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Muriel Spark

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1918 - 2006 She wrote The Prime of Miss Jean Brodie an ither books, an wis fae Edinburgh...

Muriel Spark. Dame Muriel Spark, DBE (1 February 1918 – 13 April 2006)[1] was an award-winning Scottish novelist.

Muriel Spark

In 2008 The Times newspaper named Spark in its list of "the 50 greatest British writers since 1945", at #8.[2] Early life[edit] She was born Muriel Sarah Camberg in Edinburgh, the daughter of Sarah Elizabeth Maud (née Uezzell) and Bernard Camberg, an engineer.[3] Her father was Jewish and her mother had been raised a Presbyterian, as was Spark.[4][5] She was educated at James Gillespie's High School for Girls (1923–1935).[6] The family lived in the Bruntsfield area of Edinburgh. In 1934–35 she took a course in "Commercial correspondence and précis writing" at Heriot-Watt College.

She taught English for a brief time and then worked as a secretary in a department store.[7] On 3 September 1937 she married Sidney Oswald Spark, and soon followed him to Rhodesia (now Zimbabwe). Writing career[edit] Relationship with her son[edit] Spark and her son Robin had a strained relationship. Novels[edit] BBC Two - Writing Scotland - Muriel Spark. Walls, In Search of Scotland, University of Otago, New Zealand. John Buchan (1875-1940) Buchan was born in Perth in Scotland, the eldest of six siblings.

Walls, In Search of Scotland, University of Otago, New Zealand

At the age of five he sustained a skull fracture in a carriage accident. The resulting scar is still clearly visible in the photograph above. Trained as a barrister, he found more success as a publisher, writer and politician. He himself said ‘Publishing is my business, writing an amusement and politics my duty.’ John Galt (1779-1839) Born in Irvine on the west coast of Scotland, Galt was a sickly child who stayed at home and despite his mother’s protestations, developed ‘bookish propensities’. Memento Mori ~ Muriel Spark - dovegreyreader scribbles.

''If I had my life over again I should form the habit of nightly composing myself to thoughts of death.

Memento Mori ~ Muriel Spark - dovegreyreader scribbles

I would practise, as it were, the remembrance of death. There is no other practice which so intensifies life. Death when it approaches, ought not to take one by surprise. It should be part of the full expectancy of life. Without an ever-present sense of death life is insipid.' This quote from Memento Mori by Muriel Spark reminded me of something quite bizarre and in the true and very subjective tradition of dovegreyreading I have to share it.As a young and clearly very impressionable child I attended an Anglican Sunday School, as many of us did in the 1950s. But I digress, Memento Mori is not about youth, it's about old age and it has to be the most hilarious of Muriel Spark's books that I've read to date in this ongoing Spark Season.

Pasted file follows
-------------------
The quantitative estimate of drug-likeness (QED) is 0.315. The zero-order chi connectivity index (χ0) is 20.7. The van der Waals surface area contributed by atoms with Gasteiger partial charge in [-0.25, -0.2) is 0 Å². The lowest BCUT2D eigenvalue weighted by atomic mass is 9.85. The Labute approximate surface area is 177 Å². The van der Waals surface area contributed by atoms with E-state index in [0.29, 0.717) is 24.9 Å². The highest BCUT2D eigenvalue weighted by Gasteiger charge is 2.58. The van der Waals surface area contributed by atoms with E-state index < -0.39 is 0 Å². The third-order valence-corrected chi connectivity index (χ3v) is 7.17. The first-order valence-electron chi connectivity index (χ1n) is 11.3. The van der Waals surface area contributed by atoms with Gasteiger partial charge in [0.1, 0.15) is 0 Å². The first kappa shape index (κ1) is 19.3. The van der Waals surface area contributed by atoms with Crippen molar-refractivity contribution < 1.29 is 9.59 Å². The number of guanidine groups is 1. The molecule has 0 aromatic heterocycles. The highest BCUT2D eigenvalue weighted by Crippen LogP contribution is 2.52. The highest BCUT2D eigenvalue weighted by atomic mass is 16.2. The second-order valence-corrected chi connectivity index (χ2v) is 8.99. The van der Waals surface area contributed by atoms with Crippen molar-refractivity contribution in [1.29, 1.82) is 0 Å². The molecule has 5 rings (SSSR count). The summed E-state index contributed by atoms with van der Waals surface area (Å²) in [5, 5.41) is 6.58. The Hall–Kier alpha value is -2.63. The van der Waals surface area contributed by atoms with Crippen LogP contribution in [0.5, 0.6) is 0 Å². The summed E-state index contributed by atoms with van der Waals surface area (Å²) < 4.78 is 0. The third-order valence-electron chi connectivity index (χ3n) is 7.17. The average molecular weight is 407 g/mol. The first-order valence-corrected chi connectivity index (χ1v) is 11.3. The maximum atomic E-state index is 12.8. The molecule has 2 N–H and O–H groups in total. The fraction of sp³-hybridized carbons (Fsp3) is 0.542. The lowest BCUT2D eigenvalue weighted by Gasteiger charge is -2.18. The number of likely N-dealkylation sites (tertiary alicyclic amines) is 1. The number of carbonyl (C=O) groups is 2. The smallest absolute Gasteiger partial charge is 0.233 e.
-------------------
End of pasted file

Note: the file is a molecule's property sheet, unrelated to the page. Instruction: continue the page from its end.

What shall I do with absurdity -O heart, O troubled heart - this caricature,Decrepit old age that has been tied to meAs to a dog's tail? Muriel Spark - Home page. Muriel Spark Home. Muriel Spark Archive. Obituary: Dame Muriel Spark. All the great heroines created by Dame Muriel Spark, who has died in Florence aged 88, enunciate with the unmistakable, perfectly pitched voice of She Who Can Do No Wrong, immaculately hatted and gloved, neatly wired into a personal hotline to God.

Obituary: Dame Muriel Spark

Nancy ("Mrs") Hawkins, narrator of Spark's most affectionately autobiographical novel, A Far Cry from Kensington (1988), is a good example: "I enjoy a puritanical and moralistic nature; it is my happy element to judge between right and wrong, regardless of what I might actually do. At the same time, the wreaking of vengeance and imposing of justice on others and myself are not at all in my line. It is enough for me to discriminate mentally, and leave the rest to God. " No other writer has ever come close to imitating this special narrative voice.

In its waspishness, its spirit, its curiously posh-Scottish camp, it is one of the great creations of postwar British writing. She is survived by her son. Spark, Muriel. The Prime of Miss Jean Brodie. Dame Muriel Spark, famous people from Edinburgh. Born in Edinburgh, Edinburgh and the LothiansBorn on 1st of February 1918Died on 13rd of April 2006 Born 1918 -Died 2006 Scottish novelist, short story writer and poet.

Dame Muriel Spark, famous people from Edinburgh.

Lived for a time in Central Africa. Won short story competition in 1951 with The Seraph and the Zambesi. Converted to Roman Catholicism. Achieved public success with sixth novel The Prime of Miss Jean Brodie (1961). Links: BBC Bio More famous Britons here Contributors: Do you have a site related to Dame Muriel Spark? 1486 views since 7th February 2007.